HADLEY - Northwestern District Attorney David Sullivan today defended the modest sentences handed to teens in the Phoebe Prince bullying case, saying the ordeals of being charged and publicaly admitting guilt were powerful enough punishments.
Standing before reporters after the last of five teenagers charged in connection with Prince's suicide last January were sentenced to probation and community service, Sullivan said the court had also sent a bigger message.
“The era of turning a blind eye to bullying and harassment is over,” he said.
Sullivan also announced that statutory rape charges against a sixth teenager, Austin
Renaud, had been dropped, at the request of Prince's family. Renaud had
been the only one of the accused not to enter a plea agreement. The charge had been brought because Renaud was 18 at the time of an alleged relationship with Prince.
The comparatively light sentences for the five teenagers who had entered plea agreements dismissing the most serious charges against them had drawn criticism as lax in a case that alleged they had relentlessly hounded the 15-year-old girl at South Hadley High School.
But Sullivan, who inherited the high-profile case from the previous district attorney, Elizabeth Scheibel, said the teenagers’ admissions of criminal wrongdoing and acceptance of responsibility fulfilled the chief goals of the Prince family.
“They were never looking for these teenagers to go to jail,” Sullivan said.
Asked if the sentences were merely a “slap on the wrist,” Sullivan said the teenagers had been punished in other ways.
"They have paid the price in the media and public arena,” he said. “They will have this on their backs for their rest of their lives. Worse, they will have it on their conscience."
When Scheibel filed charges including stalking and civil rights violations against the teenagers last year, she was met with choruses of praise and, from some corners, sharp criticism for being too harsh. Sullivan today rejected such criticism but said that in the end prosecutors strove to resolve the case with the “mercy, compassion, and understanding” the Prince family demonstrated.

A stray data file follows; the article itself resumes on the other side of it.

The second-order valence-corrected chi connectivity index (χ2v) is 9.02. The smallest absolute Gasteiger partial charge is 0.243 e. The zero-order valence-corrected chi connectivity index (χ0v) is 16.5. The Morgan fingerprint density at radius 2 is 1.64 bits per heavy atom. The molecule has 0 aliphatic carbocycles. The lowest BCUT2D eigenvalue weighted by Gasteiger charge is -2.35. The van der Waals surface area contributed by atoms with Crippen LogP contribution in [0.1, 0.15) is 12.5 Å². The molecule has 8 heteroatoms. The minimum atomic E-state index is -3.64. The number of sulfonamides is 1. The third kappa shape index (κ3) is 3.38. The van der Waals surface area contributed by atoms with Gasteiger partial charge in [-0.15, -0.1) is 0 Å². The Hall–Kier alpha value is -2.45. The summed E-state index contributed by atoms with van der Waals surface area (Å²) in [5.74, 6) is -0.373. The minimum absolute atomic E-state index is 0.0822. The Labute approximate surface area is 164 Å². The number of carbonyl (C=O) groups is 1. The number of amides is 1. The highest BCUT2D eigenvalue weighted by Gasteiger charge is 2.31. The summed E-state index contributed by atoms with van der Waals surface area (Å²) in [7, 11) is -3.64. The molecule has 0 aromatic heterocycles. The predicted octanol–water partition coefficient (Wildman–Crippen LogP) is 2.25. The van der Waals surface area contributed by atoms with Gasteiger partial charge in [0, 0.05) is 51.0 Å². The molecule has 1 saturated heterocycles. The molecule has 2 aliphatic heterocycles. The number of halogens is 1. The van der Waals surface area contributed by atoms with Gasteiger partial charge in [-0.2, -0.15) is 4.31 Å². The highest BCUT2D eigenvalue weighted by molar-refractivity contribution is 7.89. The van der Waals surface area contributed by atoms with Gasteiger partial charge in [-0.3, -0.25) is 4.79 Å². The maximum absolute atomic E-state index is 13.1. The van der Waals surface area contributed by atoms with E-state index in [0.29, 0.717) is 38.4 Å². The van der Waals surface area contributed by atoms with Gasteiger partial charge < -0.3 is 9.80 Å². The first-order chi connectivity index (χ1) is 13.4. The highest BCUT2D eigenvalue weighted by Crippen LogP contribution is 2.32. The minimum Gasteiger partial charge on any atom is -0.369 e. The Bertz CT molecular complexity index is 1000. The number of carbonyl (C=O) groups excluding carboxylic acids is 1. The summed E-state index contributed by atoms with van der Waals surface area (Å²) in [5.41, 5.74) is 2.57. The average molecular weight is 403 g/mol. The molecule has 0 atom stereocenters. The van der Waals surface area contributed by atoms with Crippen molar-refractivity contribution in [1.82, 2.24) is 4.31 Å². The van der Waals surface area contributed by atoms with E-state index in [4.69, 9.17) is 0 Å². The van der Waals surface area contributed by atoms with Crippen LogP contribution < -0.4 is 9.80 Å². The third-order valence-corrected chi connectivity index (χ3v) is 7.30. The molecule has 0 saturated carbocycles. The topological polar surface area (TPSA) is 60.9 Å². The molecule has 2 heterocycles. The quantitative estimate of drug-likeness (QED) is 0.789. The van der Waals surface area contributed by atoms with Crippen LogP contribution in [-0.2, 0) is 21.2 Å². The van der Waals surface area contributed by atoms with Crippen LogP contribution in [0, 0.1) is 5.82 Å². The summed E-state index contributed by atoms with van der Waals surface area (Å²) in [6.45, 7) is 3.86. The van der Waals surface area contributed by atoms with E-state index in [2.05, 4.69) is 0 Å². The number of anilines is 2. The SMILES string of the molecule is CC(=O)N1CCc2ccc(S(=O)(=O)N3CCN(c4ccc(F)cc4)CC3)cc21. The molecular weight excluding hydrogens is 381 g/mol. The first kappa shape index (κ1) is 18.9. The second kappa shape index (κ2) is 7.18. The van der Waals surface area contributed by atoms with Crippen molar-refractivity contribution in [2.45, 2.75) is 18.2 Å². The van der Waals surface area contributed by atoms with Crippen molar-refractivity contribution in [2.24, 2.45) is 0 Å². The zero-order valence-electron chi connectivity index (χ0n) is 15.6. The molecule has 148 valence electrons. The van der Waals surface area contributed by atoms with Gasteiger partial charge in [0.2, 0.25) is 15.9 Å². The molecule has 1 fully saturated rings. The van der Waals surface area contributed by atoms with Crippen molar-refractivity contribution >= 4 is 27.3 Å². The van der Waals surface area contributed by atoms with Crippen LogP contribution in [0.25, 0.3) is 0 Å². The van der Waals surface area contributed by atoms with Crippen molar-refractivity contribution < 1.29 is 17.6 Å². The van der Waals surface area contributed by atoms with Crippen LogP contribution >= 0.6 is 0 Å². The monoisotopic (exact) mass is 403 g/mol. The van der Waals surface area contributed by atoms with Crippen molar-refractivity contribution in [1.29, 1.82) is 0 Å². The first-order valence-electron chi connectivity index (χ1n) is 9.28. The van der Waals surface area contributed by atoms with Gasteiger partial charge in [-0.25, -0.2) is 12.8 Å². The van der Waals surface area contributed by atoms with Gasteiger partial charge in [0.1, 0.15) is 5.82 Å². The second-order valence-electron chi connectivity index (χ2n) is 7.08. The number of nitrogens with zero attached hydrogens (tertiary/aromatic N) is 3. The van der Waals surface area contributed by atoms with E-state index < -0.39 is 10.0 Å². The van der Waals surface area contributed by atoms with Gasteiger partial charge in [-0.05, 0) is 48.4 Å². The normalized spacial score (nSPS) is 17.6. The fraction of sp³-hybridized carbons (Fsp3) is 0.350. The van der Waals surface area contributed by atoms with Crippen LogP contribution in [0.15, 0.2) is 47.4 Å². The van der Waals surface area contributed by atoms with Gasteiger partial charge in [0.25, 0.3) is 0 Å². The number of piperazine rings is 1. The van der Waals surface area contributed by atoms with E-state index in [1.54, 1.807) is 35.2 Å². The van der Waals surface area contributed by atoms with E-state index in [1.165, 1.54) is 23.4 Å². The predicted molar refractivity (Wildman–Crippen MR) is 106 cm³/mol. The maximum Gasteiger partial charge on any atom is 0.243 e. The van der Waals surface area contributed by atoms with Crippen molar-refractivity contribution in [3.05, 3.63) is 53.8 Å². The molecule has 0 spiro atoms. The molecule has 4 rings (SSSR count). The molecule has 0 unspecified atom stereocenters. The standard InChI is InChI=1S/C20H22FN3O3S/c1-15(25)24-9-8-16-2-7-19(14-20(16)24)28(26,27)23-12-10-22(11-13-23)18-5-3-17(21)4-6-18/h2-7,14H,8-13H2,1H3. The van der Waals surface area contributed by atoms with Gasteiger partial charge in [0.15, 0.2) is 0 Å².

“The legacy of Phoebe Prince will be that schools are safer,” he said.
The Prince case has drawn international attention and sparked an intense, wide-ranging debate on school bullying and its dangers.
Those were detailed, in often heartbreaking fashion, in the trio of juvenile court hearings held today in Hadley. Prince's mother, Anne O’Brien, leaned in close to hear a prosecutor describe the torment her teenage daughter faced at school in the weeks, days and hours before she killed herself.
Her face etched with pain, the mother heard how Flannery Mullins had ridiculed Prince in front of crowds of other students, shouted vulgarities at her, and made it widely known she wanted to fight her.
Mullins, 18, quietly told the judge it was all true.
With a withering glare at Mullins, O’Brien then recalled fond memories of her daughter, and mourned a future lost.